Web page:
It’s a wretched yet predictable ritual after each new terrorist attack: Certain politicians and government officials waste no time exploiting the tragedy for their own ends. The remarks on Monday by John Brennan, the director of the Central Intelligence Agency, took that to a new and disgraceful low....

It is hard to believe anything Mr. Brennan says. Last year, he bluntly denied that the C.I.A. had illegally hacked into the computers of Senate staff members conducting an investigation into the agency’s detention and torture programs when, in fact, it did. In 2011, when he was President Obama’s top counterterrorism adviser, he claimed that American drone strikes had not killed any civilians, despite clear evidence that they had...


aaaaaaaaaaaaartinstThe Art Institute of California (San Francisco), one of the "brands" of the for-profit Education Management Corporation. The company is partially owned by Goldman Sachs. (Photo: Simon Gibson)

The Obama administration has again shown that it is as lax in reining in for-profit college corporations as it is in disciplining Wall Street firms.  

In regards to both Wall Street and for-profit colleges, the executive branch is using relatively insignificant fines - not mandated structural change - against companies that violate regulations, laws, and the public trust through fraud.

Last week, we wrote about the bankruptcy of Corinthian colleges, which used high-pressure sales to lure students into educational programs that promised preparation for jobs that frequently never materialized - in large part due to inadequate training. In total, former Corinthian students with federal loans may owe up to $3.5 billion to the government. A movement to forgive the Corinthian student federal loan debt is currently underway. This would mean that the taxpayer underwrote Corinthian executive salaries and bonuses - as well as investor gains - before the corporation went belly up.

We quoted Sen. Richard Durbin (D-IL) warning, "If we continue to feed this beast, shame on us, and we should be held accountable by taxpayers for those who are going to make excuses for this industry." 

Based on a Department of Justice (DOJ) settlement announced this week with another for-profit higher education corporation, Education Management Corp. (the second largest such chain in the US), the Obama administration is doing little to eliminate the incentive for such predatory companies to engage in fraudulent practices. Yes, the DOJ did fine Education Management Corp. and force a repayment of loans to a small group of specified students, but that leaves the company benefiting from more than $9 billion dollars in federal loans owed by students, according to a November 16 article in The New York Times.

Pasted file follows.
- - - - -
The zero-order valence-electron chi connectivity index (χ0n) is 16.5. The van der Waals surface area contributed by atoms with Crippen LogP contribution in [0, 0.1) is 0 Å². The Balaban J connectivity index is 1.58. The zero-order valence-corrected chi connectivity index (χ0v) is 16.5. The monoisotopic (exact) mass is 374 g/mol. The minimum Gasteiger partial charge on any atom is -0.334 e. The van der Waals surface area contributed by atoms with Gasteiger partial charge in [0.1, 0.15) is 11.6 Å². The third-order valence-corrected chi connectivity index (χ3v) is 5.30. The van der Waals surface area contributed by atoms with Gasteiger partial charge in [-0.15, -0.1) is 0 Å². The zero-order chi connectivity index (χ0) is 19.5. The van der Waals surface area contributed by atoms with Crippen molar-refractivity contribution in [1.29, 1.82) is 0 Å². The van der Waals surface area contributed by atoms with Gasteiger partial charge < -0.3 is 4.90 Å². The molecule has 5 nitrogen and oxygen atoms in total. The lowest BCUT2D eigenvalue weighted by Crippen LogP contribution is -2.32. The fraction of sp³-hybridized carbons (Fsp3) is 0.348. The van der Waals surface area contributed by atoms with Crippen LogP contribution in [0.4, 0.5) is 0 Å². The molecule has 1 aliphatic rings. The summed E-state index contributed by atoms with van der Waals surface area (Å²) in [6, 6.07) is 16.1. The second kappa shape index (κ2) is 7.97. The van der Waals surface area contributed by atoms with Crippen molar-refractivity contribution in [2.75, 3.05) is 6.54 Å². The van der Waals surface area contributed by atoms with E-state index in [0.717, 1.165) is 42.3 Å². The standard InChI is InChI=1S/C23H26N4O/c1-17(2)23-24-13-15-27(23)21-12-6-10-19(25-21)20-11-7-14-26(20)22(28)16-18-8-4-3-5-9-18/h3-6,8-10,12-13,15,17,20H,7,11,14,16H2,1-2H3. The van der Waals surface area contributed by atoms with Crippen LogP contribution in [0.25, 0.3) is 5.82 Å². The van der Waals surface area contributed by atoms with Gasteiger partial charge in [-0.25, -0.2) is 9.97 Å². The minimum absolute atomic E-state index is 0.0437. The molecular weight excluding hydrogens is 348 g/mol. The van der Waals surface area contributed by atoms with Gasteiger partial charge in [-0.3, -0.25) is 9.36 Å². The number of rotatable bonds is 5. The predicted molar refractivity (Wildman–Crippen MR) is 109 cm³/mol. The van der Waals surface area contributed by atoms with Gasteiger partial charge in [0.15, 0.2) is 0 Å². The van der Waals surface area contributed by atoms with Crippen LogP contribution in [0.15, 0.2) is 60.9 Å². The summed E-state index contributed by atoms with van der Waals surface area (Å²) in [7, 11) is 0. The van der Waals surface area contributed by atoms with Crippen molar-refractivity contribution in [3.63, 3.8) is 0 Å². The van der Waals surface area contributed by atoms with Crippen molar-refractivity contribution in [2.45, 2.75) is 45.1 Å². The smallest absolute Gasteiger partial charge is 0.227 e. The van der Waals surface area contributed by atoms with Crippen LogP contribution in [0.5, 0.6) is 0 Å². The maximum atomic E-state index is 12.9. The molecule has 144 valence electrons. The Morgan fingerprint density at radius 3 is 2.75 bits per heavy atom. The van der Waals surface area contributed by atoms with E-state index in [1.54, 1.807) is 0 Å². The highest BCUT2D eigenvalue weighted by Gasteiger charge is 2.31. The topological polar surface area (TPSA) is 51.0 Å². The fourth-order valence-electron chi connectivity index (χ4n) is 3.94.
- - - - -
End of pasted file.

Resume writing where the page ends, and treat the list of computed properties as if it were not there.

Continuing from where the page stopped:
aaaaaaaaaaaaaaaaaaaaaaaaaaaaaexceptionalismIs socialism the cure for the hubris of American exceptionalism? (Image: Occupy Posters)
















The form of 'socialism' described here is more accurately "a compromise between the market and the state," with an emphasis on local socialist models. Our "American exceptionalism" derives in part from neoliberal and neoconservative demands that we be unconstrained by domestic or foreign governments or economic regulation. 

Environment: Drones Dropping Seeds Rather Than Bombs

China has planted 66 billion trees since 1978 in an effort to stem desertification. Their 'shelterbelt' program, which has shown mixed results, has its origins in a project implemented right here in the U.S., in the Dust Bowl years of the 1930s, when the FDR Administration planted a thousand-mile line of trees to fight erosion on the Great Plains. The plan worked. In recent years, millions of federal dollars have been committed to restore and manage longleaf pine forests

The planting of trees is a simple, effective, earth-saving, job-creating idea, especially if military resources were to be diverted to the endeavor. A company called BioCarbon Engineering hopes to plant billions of trees by using drones to disburse seedlings. 

Capitalism equates to profit-making, and profit-making abounds in the fossil fuel industry. But cooperative energy solutions await us in solar and wind, which are expected to provide 100 percent of our energy needs within a few decades, if the will of the people prevails over market forces. 


aaaaaaaaaaaaaabvegasCNN's Jake Tapper hyped the October Democratic debate by asking if one of the candidates might bite the ear off of another candidate. Really. (Photo: You Tube)

As the so-called primary debates continue, one cannot emphasize enough how corporate television and the two major parties have conspired to reduce democracy to entertainment. Yes, it could be argued that the Democratic debates have allowed for a bit more substance than the Republican sparring matches. That, however, is only a relative judgment.

As Candice Bernd recently noted in a trenchant Truthout analysis, what are called primary debates are actually corporation-branded spectacles. They are opportunities for large media conglomerates to enhance their brand image, sell advertising, provide publicity for their "star" reporters, provoke titillating "exchanges" that attract more viewers (and advertisers), create more interest in the election and build relationships with politicians who make decisions about corporate media legislation. Of course, the primary debates whet the appetite of viewers for more election coverage - and enhance spending on political advertising on corporate television, eventually resulting in a windfall of billions of dollars.